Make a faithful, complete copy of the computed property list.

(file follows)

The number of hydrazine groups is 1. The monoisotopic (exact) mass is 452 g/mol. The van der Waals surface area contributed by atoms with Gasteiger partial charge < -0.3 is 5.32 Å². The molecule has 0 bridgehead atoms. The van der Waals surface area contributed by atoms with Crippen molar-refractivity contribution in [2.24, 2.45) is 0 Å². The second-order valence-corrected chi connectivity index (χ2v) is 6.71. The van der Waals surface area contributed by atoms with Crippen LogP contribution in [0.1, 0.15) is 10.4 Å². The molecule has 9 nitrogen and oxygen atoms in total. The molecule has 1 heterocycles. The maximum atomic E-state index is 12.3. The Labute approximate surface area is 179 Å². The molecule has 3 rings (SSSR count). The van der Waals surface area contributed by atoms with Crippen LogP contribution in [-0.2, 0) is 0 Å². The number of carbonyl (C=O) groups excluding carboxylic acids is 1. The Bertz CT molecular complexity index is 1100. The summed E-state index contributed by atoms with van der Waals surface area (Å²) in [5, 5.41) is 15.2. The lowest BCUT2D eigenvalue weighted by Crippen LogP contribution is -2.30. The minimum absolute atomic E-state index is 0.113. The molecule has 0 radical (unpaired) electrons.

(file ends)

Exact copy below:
The number of hydrazine groups is 1. The monoisotopic (exact) mass is 452 g/mol. The van der Waals surface area contributed by atoms with Gasteiger partial charge < -0.3 is 5.32 Å². The molecule has 0 bridgehead atoms. The van der Waals surface area contributed by atoms with Crippen molar-refractivity contribution in [2.24, 2.45) is 0 Å². The second-order valence-corrected chi connectivity index (χ2v) is 6.71. The van der Waals surface area contributed by atoms with Crippen LogP contribution in [0.1, 0.15) is 10.4 Å². The molecule has 9 nitrogen and oxygen atoms in total. The molecule has 1 heterocycles. The maximum atomic E-state index is 12.3. The Labute approximate surface area is 179 Å². The molecule has 3 rings (SSSR count). The van der Waals surface area contributed by atoms with Crippen LogP contribution in [-0.2, 0) is 0 Å². The number of carbonyl (C=O) groups excluding carboxylic acids is 1. The Bertz CT molecular complexity index is 1100. The summed E-state index contributed by atoms with van der Waals surface area (Å²) in [5, 5.41) is 15.2. The lowest BCUT2D eigenvalue weighted by Crippen LogP contribution is -2.30. The minimum absolute atomic E-state index is 0.113. The molecule has 0 radical (unpaired) electrons.